Students in all ten Canadian provinces participate in the Program for International Student Assessment or PISA tests though an agreement with The Council of Ministers of Education, Canada (CMEC). PISA are the international tests that set off a “national crisis” in math education in Canada when the 2013 results were released.

Diane Ravitch’s recent blog reminded me that the 2015 PISA test will be designed by Pearson. That’s right, the multi-billion dollar international corporation that’s messed up testing all over the globe and broken US laws to get contracts, is responsible for the tests Canadian children will write, all with the approval and cooperation of Canadian educators.

How did we get here?

Canada was one of the original participants in PISA in 2000, under the encouragement and guidance of CMEC. The Director General of CMEC was Dr. Paul Cappon, an academic, who left the CMEC in 2004 under questionable circumstances to become the President and CEO of the Canadian Council on Learning (CCL). The CCL worked on many initiatives, including collaborating with provinces and territories on education until it was “shut down” in 2011.

While President and CEO of the CCL Dr. Cappon was a vocal advocate for a national strategy on education and for the use of standardized tests in education. Dr. Cappon is the lone Canadian representative on the seven member advisory panel for Pearson.

Also on The Pearson Advisory Panel with Dr. Cappon are two very prominent names from the world of the Global Education Reform Movement, Andreas Schleicher and Sir. Michael Barber.

  • Andreas Schleicher is a German statistician and researcher in the field of education. He is also the head of PISA!! That’s right, the head of PISA is on Pearson’s advisory board. Gee, I wonder how Pearson got the PISA contract?
  • Sir Michael Barber is the Chief Education Advisor to Pearson. He is a British educationist and also served as an education advisor to UK Prime Minister Tony Blair. He is also listed as number 7 in “The Top Ten Scariest People in Education Reform“.

Sir Michael Barber, CEA to Pearson, also has a strong Canadian connection, “education guru” Michael Fullan. Mr. Fullan, special advisor to the Premier of Ontario on education, lists Sir Michael Barber as a partner on his website. Barber also wrote the foreword on Fullan’s 2014, Pearson published paper, “A Rich Seam“, and in 2010 Fullan and Barber co-chaired “Building Blocks for Education” an “education reform summit” that was hosted by then premier of Ontario, Dalton McGuinty.

All of this makes me very uncomfortable. To summarize:

  • The person directing CMEC, when we committed to PISA, and an influential figure in Canadian education policy is advising Pearson.
  • The head of PISA is also advising Pearson.
  • The Chief Education Advisor for Pearson is partners with the special advisor to the Premier of Ontario on Education.
  • Pearson is now designing tests for Canadian students.

We need greater transparency and more discussion around standardized testing in Canada. We need to know who is doing what, how they’re doing it and why. The participation of Canadian students in international tests and their influence on education policy is growing exponentially.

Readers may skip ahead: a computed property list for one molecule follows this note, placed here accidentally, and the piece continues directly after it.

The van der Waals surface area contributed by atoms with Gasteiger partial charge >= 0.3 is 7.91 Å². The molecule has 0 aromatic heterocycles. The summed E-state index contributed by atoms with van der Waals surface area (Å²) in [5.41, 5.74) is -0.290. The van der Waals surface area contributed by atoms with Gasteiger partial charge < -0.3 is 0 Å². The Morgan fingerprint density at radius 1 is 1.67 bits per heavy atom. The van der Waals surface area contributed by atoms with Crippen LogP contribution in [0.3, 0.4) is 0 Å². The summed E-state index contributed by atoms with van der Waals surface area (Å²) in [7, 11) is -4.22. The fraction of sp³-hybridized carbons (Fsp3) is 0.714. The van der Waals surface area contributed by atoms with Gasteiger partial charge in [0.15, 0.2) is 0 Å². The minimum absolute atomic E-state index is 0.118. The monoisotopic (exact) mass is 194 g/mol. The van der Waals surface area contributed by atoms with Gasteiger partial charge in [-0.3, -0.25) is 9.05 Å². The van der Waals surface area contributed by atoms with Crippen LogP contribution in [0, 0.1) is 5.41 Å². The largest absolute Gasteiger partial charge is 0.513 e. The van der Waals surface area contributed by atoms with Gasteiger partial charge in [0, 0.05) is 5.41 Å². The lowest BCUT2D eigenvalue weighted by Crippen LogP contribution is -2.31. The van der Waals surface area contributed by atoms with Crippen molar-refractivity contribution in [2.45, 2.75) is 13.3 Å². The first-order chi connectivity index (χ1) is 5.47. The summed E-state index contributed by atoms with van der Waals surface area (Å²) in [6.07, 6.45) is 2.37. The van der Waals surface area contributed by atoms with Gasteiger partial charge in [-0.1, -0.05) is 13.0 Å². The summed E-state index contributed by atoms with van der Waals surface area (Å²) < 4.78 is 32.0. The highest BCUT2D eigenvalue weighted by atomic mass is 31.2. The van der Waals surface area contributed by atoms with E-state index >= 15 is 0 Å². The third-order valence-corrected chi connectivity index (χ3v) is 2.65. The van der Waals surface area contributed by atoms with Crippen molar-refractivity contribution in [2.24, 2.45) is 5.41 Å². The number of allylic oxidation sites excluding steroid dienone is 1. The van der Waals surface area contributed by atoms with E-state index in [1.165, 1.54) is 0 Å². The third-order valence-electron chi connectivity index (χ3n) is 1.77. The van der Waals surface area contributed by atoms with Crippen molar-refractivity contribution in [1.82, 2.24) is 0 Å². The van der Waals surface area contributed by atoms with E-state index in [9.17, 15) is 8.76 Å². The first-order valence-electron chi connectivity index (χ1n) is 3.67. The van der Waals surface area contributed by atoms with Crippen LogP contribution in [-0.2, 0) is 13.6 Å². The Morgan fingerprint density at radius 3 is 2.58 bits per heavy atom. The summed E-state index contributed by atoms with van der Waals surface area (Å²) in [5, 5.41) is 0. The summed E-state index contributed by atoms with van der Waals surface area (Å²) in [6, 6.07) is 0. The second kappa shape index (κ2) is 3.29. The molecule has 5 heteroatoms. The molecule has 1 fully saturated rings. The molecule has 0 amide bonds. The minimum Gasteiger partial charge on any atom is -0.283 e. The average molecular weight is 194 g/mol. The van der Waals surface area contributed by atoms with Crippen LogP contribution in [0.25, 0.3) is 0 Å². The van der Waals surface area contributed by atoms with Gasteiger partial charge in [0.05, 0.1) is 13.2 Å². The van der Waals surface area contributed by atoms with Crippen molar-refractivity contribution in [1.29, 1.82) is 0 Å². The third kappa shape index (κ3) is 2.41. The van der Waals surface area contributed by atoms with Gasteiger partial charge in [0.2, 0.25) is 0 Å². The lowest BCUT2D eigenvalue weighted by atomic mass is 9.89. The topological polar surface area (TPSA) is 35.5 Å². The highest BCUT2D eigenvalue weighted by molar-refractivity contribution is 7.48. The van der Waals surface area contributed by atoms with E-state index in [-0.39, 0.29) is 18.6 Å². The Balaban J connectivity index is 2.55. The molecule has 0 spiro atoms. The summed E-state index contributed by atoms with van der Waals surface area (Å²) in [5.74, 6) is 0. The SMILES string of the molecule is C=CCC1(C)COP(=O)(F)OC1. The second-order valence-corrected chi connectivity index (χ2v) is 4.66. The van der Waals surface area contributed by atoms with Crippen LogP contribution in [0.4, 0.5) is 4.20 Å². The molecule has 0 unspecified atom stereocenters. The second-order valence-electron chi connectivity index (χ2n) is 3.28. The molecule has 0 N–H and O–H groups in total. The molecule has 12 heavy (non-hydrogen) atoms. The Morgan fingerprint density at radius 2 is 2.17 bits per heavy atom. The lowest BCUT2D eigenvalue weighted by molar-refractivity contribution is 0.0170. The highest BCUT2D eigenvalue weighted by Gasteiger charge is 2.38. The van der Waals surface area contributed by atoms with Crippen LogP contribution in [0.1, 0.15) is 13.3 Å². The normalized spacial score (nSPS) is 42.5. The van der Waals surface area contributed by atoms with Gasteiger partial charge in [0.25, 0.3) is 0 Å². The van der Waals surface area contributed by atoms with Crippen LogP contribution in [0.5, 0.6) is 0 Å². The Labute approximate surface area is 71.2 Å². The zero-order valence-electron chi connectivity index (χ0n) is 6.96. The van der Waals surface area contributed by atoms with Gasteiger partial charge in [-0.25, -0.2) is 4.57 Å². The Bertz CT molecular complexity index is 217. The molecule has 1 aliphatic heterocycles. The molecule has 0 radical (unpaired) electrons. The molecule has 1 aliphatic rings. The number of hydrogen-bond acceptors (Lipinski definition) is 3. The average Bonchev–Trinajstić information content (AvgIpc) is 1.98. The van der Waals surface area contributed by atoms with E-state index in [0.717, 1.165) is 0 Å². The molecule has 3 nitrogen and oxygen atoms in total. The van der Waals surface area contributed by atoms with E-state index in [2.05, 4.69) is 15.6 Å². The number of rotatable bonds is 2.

Do we want an education system where our decisions on curriculum are in response to test scores? Do we want our schools to be part of Pearson’s strategy to sell learning materials to our students?

Head in the clouds

Just as the swallows returning to San Juan Capistrano signal the start of spring, high school students visiting their elementary school teacher marks the start of the school year. Their first year in high school they come back en masse to reassure themselves you’re still there.

Several years ago, in early September, I was talking to an agitated former student. He was a bright and enthusiastic math student who flourished in a math program that emphasized high order thinking skills. He was excited by the challenge of a high school math program full of creative collaborative problem solving.

Unfortunately, this wasn’t what his high school math teacher had in mind. Rather than exploring advanced concepts he was handed worksheets with hundreds of simple computation questions and told to quietly and independently solve them. This continued every day the first week of school. My student was beside himself with frustration.

Read More

Teacher Looking at Filmstrip by Projector

The sound of the stampede to put educational technology (EdTech) in every classroom is deafening. Teachers who don’t thrust students in front of screens are treated with the disdain reserved for smokers or disgraced radio hosts. Meanwhile, teachers who integrate technology into every corner of their classroom are revered and treated like rock stars at conferences.

Unfortunately, the cacophony of EdTech is drowning out the voices of anyone calling for caution or critical analysis. EdTech is an echo chamber, an alternate reality where everyone agrees we need more technology in classrooms and that teachers who aren’t on the EdTech bandwagon are bad. Critical thinking about technology in the classroom is in short supply.

I advocate the use of EdTech, but nothing, not even iPads, are all good. In our rush to embrace digital technology we’ve dismissed some serious issues caused or made worse by the adoption of EdTech.